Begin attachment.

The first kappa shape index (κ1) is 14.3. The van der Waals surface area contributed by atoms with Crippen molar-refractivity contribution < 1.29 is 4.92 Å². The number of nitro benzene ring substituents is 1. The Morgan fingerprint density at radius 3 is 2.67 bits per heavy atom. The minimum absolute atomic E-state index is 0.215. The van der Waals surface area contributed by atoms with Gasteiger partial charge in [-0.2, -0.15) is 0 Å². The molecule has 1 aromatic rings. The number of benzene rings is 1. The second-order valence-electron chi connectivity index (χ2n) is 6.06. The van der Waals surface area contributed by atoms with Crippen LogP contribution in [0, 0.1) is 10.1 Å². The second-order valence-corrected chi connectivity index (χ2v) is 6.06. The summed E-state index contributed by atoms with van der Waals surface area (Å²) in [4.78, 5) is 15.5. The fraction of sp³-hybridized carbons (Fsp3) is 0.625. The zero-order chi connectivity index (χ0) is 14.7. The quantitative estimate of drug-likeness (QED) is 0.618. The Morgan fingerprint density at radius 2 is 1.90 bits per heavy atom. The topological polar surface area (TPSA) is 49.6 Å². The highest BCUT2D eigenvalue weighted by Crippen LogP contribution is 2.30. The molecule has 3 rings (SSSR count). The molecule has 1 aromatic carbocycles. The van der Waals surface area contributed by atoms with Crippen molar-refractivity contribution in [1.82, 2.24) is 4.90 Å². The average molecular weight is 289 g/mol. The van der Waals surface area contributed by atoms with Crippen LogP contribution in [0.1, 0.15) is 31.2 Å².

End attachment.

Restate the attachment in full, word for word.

The first kappa shape index (κ1) is 14.3. The van der Waals surface area contributed by atoms with Crippen molar-refractivity contribution < 1.29 is 4.92 Å². The number of nitro benzene ring substituents is 1. The Morgan fingerprint density at radius 3 is 2.67 bits per heavy atom. The minimum absolute atomic E-state index is 0.215. The van der Waals surface area contributed by atoms with Gasteiger partial charge in [-0.2, -0.15) is 0 Å². The molecule has 1 aromatic rings. The number of benzene rings is 1. The second-order valence-electron chi connectivity index (χ2n) is 6.06. The van der Waals surface area contributed by atoms with Crippen LogP contribution in [0, 0.1) is 10.1 Å². The second-order valence-corrected chi connectivity index (χ2v) is 6.06. The summed E-state index contributed by atoms with van der Waals surface area (Å²) in [4.78, 5) is 15.5. The fraction of sp³-hybridized carbons (Fsp3) is 0.625. The zero-order chi connectivity index (χ0) is 14.7. The quantitative estimate of drug-likeness (QED) is 0.618. The Morgan fingerprint density at radius 2 is 1.90 bits per heavy atom. The topological polar surface area (TPSA) is 49.6 Å². The highest BCUT2D eigenvalue weighted by Crippen LogP contribution is 2.30. The molecule has 3 rings (SSSR count). The molecule has 1 aromatic carbocycles. The van der Waals surface area contributed by atoms with Crippen molar-refractivity contribution in [1.82, 2.24) is 4.90 Å². The average molecular weight is 289 g/mol. The van der Waals surface area contributed by atoms with Crippen LogP contribution in [0.1, 0.15) is 31.2 Å².